Action on trust law loophole urged

Disciplinary findings in UK against accountant Deborah Annells prompt lawmakers to seek consumer protection with regulatory oversight

PUBLISHED : Monday, 29 July, 2013, 12:00am
UPDATED : Monday, 29 July, 2013, 6:07am

Hong Kong lawmakers have urged the government to take quick action to plug what they describe as loopholes in local trust law governing how administrators handle client money held in trusts.

They voiced their concerns after local accountant Deborah Annells, the founder and managing director of Hong Kong-based AzureTax, was found by a disciplinary tribunal of the British Chartered Institute of Taxation to have committed six instances of dishonesty involving Hong Kong customers.

Hong Kong has no regulator overseeing trust administration and no qualification or licensing requirements covering who may offer tax advisory and trustee services. The two services are commonly offered together.

"I simply do not see why there is no licensing requirement for trust administrators, as they handle multimillion-dollars of client money," said Christopher Cheung Wah-fung, legislator for the financial services sector.

"Small brokers who may deal with only some small investors for trades worth only a few thousand dollars need to pass a qualification examination and conduct requirements to get a licence to operate from the Securities and Futures Commission. The same should apply to trustees who handle client money."

Democrats lawmaker Sin Chung-kai said the city should have a regulator to enforce the law and ensure that trust administrators took care of investors. "If they are not behaving well there should be a regulator to penalise or ban them. The government should plug the loophole," he said.

A Financial Services and Treasury Bureau spokeswoman said the government would review the trust law from time to time to match international standards.

A spokesperson for the industry peak body the Hong Kong Institute of Certified Public Accountants said once a customer complaint was received the institute followed standard procedures. It was now collecting evidence relating to the Annells case but no finding had yet been made.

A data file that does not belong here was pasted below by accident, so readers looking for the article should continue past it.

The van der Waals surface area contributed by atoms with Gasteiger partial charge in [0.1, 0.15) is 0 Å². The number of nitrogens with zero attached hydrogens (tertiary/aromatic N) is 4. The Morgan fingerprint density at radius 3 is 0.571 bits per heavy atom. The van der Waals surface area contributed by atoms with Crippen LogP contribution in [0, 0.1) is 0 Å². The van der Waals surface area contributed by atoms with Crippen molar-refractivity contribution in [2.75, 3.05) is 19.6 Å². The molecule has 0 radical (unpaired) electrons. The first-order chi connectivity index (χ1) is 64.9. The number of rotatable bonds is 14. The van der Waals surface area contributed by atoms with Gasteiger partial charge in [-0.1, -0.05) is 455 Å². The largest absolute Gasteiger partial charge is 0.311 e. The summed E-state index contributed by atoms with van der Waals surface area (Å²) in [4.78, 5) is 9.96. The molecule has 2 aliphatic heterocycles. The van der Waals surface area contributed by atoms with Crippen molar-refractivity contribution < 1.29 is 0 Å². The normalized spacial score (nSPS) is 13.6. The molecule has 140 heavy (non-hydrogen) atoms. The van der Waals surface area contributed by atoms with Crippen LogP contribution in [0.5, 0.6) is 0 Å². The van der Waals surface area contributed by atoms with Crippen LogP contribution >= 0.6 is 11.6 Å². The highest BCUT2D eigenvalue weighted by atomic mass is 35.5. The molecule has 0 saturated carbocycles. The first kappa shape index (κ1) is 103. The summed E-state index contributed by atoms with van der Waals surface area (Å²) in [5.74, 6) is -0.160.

However, since local law did not require tax advisers or trust administrators to be members of the institute or any other professional organisation, expelling institute members would not prevent them from doing business in the city.

HKICPA president Susanna Chiu said that while she would not comment on individual cases, it might be worth reviewing current oversight of tax advisory and trust services.

"It is all about the confidence of investors. If the law requires one to be a member of the HKICPA for them to offer tax and trust services it may help strengthen the regulation of the ethics of those offering these services to the customers," Chiu said.

A government source said most trustee services in Hong Kong were provided by either banks, insurance companies, or fund houses, all of which had industry regulators. However, there was no regulator for tax advisory or trustee services in Hong Kong or other comparable markets, the source said.

A trustee company operator who did not want to be named said it was easy to set up a trust business in the city. "There is no need to apply for any licence from any regulator and no one will check your books or look into the conduct of your staff. This is why Hong Kong is seen to be an ideal place to set up a trust business," he said.

But the loophole in regulatory oversight has led critics to argue that there were not sufficient curbs on malpractice in the trustee industry, which made it difficult for Hong Kong to compete with better-regulated cities to become a trustee centre.

Regulatory regimes in the city have also been called into question by the closure of the Hong Kong Mercantile Exchange (HKMEx) in May and the subsequent arrest of seven people related to charges of financial irregularities at the exchange; as well as the sale by some banks and insurance companies of investment-linked products deemed unsuitable to customers who said they were misled into buying them.

"The government has adopted a very light regulatory approach to trustees, the HKMEx, and the banks who sell investment products. This is not fair to brokers who face much tougher regulation by their regulator, the SFC," Cheung said.

"To enhance investor protection, the government needs to bring in tougher regulations covering all trustee operators and it should also tighten regulations on banks selling investment products.

"It is important for Hong Kong to develop new businesses. But if we do it at the expense of investor protection, it would lead to scandals and eventually that will damage the reputation of the Hong Kong market."